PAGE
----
By Mike Fitzpatrick, NAMI Executive Director

President Obama submitted his proposed federal budget for 2013 to Congress this week. As expected, it’s controversial. Much of the debate leading into the fall’s elections will be over what programs should be cut and how much taxes should be raised—if at all—on high income Americans in order to reduce the federal government’s deficit, let alone pay down the national debt.

As part of the debate, there will be choices important to individuals and families affected by mental illness, regardless of political party. Mental illness does not discriminate. It affects Republicans, Democrats and Independents alike.

For example, the President’s proposal would cut $360 billion in Medicare and Medicaid payments over 10 years, in part by cutting payments to providers. It also would freeze the National Institutes of Health budget, which is the source for scientific research into mental illness. Along with disability income, housing and other practical needs, these areas make the difference for treatment and recovery.

The squeeze on Medicaid especially affects state mental health care systems. In November, 2012, NAMI released a special report that outlined the impact of that squeeze, along with state budget cuts.

Expect state budget crises to continue. This past week, debate in several states and the impact of cuts—and rising demand—filled headlines in Florida, Iowa, Ohio and Oklahoma. In Florida, The Bradenton Herald posted a video of a protest that raised public awareness of the local impact of a proposed $91 million cut in state mental health care.

“If I didn’t have this service, I probably would be homeless,” Jeffrey Vassey, a 55-year-old man living with schizophrenia told the paper.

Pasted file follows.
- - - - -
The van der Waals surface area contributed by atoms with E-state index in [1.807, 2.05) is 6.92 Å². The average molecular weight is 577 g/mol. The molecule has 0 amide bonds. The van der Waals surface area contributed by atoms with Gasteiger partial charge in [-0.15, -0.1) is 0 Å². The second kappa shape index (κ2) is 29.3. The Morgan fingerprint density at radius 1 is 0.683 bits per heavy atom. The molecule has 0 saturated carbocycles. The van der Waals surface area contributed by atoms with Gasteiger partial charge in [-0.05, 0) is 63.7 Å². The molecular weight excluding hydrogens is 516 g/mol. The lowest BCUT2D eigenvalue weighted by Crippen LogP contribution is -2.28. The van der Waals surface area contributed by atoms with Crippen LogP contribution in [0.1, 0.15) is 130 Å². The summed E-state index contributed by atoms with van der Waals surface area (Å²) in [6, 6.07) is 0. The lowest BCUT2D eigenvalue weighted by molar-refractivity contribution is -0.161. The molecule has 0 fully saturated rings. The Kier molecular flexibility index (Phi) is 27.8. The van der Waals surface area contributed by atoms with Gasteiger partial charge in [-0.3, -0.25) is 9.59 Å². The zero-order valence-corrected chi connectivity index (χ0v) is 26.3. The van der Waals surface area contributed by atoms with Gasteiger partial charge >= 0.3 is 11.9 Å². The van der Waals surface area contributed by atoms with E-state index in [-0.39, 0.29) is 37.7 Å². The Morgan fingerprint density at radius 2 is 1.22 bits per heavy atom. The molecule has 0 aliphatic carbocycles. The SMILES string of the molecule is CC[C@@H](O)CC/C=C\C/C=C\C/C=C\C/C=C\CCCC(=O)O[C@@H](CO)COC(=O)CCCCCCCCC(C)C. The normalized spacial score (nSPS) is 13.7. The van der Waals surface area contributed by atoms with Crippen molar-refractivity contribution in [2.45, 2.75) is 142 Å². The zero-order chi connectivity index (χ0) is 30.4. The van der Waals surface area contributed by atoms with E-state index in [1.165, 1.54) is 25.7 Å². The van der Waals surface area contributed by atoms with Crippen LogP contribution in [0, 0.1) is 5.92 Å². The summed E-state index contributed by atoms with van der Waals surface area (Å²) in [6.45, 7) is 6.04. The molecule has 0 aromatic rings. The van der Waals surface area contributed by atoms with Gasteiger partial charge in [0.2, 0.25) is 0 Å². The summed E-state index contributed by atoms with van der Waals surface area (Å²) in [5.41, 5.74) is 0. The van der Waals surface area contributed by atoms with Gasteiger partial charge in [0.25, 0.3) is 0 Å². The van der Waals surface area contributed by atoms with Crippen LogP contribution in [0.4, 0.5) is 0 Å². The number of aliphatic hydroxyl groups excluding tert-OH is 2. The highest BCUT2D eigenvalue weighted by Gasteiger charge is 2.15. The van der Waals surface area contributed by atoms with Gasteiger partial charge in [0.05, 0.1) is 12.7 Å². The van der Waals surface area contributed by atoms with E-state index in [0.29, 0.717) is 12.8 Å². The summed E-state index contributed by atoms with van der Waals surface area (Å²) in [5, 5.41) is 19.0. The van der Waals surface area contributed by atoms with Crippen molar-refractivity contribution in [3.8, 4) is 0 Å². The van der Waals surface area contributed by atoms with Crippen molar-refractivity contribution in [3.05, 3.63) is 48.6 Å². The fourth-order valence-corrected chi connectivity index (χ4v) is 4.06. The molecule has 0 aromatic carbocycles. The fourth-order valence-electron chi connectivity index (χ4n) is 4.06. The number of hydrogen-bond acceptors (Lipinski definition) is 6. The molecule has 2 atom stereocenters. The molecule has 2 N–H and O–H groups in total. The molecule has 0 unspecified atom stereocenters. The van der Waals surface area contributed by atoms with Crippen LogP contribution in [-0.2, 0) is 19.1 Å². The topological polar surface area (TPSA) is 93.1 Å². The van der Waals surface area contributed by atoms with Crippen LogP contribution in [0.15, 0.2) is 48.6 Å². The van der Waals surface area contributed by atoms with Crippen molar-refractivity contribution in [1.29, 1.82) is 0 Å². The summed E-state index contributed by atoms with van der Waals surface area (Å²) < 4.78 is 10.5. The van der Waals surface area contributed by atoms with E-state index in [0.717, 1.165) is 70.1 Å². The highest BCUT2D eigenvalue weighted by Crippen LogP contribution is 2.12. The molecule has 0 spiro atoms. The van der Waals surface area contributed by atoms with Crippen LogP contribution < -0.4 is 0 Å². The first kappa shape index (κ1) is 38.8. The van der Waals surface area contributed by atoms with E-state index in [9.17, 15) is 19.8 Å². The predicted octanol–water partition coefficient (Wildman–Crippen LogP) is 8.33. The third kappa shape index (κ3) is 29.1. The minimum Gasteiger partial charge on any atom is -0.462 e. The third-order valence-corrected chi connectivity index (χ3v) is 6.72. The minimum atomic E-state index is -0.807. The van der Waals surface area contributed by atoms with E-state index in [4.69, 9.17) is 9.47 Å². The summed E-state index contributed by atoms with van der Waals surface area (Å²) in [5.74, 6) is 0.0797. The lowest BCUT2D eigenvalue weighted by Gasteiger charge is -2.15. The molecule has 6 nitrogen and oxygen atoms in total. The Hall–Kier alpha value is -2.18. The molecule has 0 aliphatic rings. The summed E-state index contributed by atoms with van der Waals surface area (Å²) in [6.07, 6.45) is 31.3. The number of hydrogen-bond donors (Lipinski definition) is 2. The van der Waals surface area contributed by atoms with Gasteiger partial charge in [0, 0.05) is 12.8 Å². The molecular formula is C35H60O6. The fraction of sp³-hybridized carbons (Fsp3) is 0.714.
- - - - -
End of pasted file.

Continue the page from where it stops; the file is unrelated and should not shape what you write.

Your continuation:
Budget debates speak in terms of trillions, billions, millions and thousands of dollars, depending on the size of the community—national, state or local.

It’s easy to lose perspective.

At the ground level, however, the perspective is easy. Mental health care often makes the difference between living on the streets and moving toward recovery. It can make the difference between life and death.

Let’s all keep that fact in mind and remind legislators and political candidates of it every chance we get as the budget debates continue.

Tuesday, February 7, 2012

American Idol: Singing Against Stigma

By Mike Fitzpatrick, NAMI Executive Director

It takes courage for a person to talk about living with a mental illness.

That’s especially the case if you are a teenager.

Even more so when disclosure takes place in front of a television audience of millions on the hit show American Idol.

On Jan. 25, 17-year-old Shelby Tweten of Mankato, Minnesota “wowed” the American Idol judges in an audition that featured a video about her struggle with bipolar disorder.

Shelby has lived with depression since she was in fourth grade. She was diagnosed with bipolar disorder in March 2011. Singing, she believes, has helped her to persevere.

“I want to show people that bipolar disorder doesn’t define who you are,” she said. In doing so, she has struck a powerful blow against stigma and discrimination.

NAMI members cheered and applauded in their living rooms. For those who were watching with their parents or teenage children, it was an emotional moment.

The moment carried even greater emotion as Shelby sang “Temporary Home” by Carrie Underwood. The refrain can serve as a metaphor in the journey toward recovery:

This is my temporary home
It's not where I belong
Windows and rooms that I'm passin' through
This is just a stop, on the way to where I'm going
I'm not afraid because I know this is my
Temporary home.

Both the video and vocal performance can be seen on many websites, including Hollywood Life.

Talking publicly about your mental illness not only can help strike a blow against stigma, it can be part of recovery itself. It can liberate a person from feelings of stigma. It can stop a person from internalizing shame or fear. Besides being a step toward recovery taken for herself, Shelby’s audition serves as an example that can inspire others. That’s one of the principles on which NAMI’s public education program In Our Own Voice also rests.

So what happens next?

The audition judges selected Shelby to compete as a semi-finalist in Hollywood. Contestants will be eliminated until a winner is selected by the audience in the final episode in May.

I think NAMI members will know who they want to vote for.

Keep singing, Shelby.